With his draft strategic review finally in hand, Malcolm Turnbull will now be planning the Coalition's next moves on the NBN very carefully. By connecting the dots, however, it's becoming increasingly possible to figure out just what he might be planning – and it ain't pretty.
Somewhat out of character, this time I mean that literally, and not figuratively.
Clues come from the recent proposal by Tasmania's Labor premier Lara Giddings, who recently lodged a proposal with the Commonwealth government that it roll out the fibre-optic cables supporting the fibre-to-the-node (FttN) network across existing telephone poles around the state.
It's an approach that has been tried before, successfully, in the NBN's pilot trials in Townsville. Indeed, Labor's original NBN Co plan included plans for around 25 percent of the cables to be strung up this way – although under the previous Labor government NBN Co struggled to resolve an impasse with New South Wales' Liberal government over the price of such access.
Those with slightly longer memories will remember the last major rollout of cables across power lines, when Telstra and Optus chased each other through the suburbs stringing hybrid fibre-coax cables as they went their merry way. This rollout was widely opposed by citizen action groups, which argued vociferously that the cables were unsightly intrusions of modernity into bucolic lives where telephone poles and wires were... well, they were already everywhere.
But that's a minor technical detail. The upshot is that the rollouts were eventually stopped, neighbours on network footprint boundaries had to visit each other to get access to premium TV channels, and Telstra eventually bludgeoned Optus into a pay-TV stupour.
Turnbull's real trick
Reviving the overhead rollout approach would facilitate the delivery of the fibre part of the Coalition's FttN policy – and do so in such a way that the fibre-connected nodes could literally be serviced by broadband from Heaven. So to speak.
More importantly, it would also reduce the Coalition's reliance on underground Telstra cabling ducts – already leased from the government for a tidy $11 billion and change –so that the FttN rollout could proceed more quickly and reach more properties than if the project had to continue being shoved through asbestos-riddled Telstra ducts.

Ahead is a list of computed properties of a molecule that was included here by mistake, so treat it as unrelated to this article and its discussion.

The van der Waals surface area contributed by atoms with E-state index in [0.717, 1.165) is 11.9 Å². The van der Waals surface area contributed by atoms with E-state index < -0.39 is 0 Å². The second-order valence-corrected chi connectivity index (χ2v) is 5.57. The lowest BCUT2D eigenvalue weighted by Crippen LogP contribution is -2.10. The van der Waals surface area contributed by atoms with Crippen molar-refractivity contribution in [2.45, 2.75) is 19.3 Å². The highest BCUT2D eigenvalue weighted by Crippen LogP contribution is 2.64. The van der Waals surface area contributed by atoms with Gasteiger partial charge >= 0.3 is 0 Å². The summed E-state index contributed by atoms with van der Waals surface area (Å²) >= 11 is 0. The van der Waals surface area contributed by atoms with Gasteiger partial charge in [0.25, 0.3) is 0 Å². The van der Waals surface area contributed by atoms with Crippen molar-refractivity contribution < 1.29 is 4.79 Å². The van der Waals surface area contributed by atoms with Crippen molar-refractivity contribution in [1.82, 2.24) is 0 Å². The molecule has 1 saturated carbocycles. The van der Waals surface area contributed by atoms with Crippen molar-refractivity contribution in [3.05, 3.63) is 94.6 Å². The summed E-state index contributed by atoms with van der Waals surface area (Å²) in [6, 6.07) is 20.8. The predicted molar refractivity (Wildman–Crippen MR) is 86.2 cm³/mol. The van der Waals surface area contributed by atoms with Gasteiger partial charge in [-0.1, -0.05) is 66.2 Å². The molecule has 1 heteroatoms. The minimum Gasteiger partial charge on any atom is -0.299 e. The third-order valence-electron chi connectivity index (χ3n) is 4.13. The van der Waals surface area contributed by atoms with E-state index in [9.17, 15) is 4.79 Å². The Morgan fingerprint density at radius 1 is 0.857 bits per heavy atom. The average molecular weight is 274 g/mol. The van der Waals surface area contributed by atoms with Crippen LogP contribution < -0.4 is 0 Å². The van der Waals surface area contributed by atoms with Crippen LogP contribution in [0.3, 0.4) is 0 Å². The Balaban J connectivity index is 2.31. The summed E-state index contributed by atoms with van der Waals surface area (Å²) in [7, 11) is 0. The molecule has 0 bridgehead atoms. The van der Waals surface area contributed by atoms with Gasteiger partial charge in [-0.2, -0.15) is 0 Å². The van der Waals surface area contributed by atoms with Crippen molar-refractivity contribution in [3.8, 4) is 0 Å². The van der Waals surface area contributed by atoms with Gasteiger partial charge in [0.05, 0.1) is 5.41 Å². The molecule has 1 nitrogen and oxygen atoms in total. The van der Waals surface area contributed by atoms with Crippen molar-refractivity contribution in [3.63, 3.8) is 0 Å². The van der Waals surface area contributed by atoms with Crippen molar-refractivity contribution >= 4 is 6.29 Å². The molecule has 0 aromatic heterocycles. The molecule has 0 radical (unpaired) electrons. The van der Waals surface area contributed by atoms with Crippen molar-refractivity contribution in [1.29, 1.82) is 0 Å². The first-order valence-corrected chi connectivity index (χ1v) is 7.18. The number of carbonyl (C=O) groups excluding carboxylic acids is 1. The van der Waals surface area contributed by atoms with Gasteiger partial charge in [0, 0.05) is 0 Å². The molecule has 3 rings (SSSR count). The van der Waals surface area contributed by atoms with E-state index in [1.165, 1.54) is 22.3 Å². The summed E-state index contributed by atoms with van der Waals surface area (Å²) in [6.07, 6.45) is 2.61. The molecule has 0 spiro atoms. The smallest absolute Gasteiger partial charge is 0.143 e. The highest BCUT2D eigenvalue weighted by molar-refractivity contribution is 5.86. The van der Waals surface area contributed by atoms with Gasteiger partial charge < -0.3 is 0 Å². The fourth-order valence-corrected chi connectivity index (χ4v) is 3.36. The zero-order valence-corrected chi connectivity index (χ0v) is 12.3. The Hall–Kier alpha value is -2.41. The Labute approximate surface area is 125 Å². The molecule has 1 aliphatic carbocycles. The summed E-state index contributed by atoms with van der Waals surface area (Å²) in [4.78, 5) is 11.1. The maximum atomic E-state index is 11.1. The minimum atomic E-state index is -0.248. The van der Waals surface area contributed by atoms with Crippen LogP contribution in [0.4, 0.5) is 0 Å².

Put it all together his is where it may very well all be coming together to justify Turnbull's long-held (and often-questioned)that the government could access Telstra's entire copper network at no additional cost.
The only way that would be possible would be if the government could renegotiate an arrangement that would substantially reduce the actual amount of duct required – such as the almost ubiquitous use of overhead lines.
As mentioned above, Labor struggled with this – but Australia's current red-washed political landscape means the Coalition government should find state governments far more receptive to allowing NBN Co to string up its fibre on their poles.
Doing so would give the government credit in the bank, so to speak, that it could then use to fund the purchase or leasing of Telstra's copper access network (CAN). Telstra hasn't yet fixed an asking price on the value of that network, but I'd bet that with a bit of cajoling and the promise of a looser regulatory environment Turnbull might be able to get Telstra CEO David Thodey to do exactly what he wants.
If this is Turnbull's endgame, it is hardly going to be an easy innings. People power has a way of interfering with things like overhead rollouts, although there's no telling whether a politically-fatigued public would even be able to muster the grassroots willpower to make a dent in the policy.
Then there are issues such as the underlying financial position of any FttN rollout, which is becoming more and more challenging every day given the steady stream of revelations from the recent leak of NBN Co documents.
Those documents have highlighted afacing the project, including "high risk" IT ; the recommendation that the rollout be completed as the Coalition is currently planning; and of FttN cabinets and ramping up skills.
Then again, Turnbull may have an entirely different plan up his hand; all will only become clear when the findings of his Strategic Review are published. Given the potential for the Senate to force its publication, it may not be long.
What do you think? Would it work? Should it?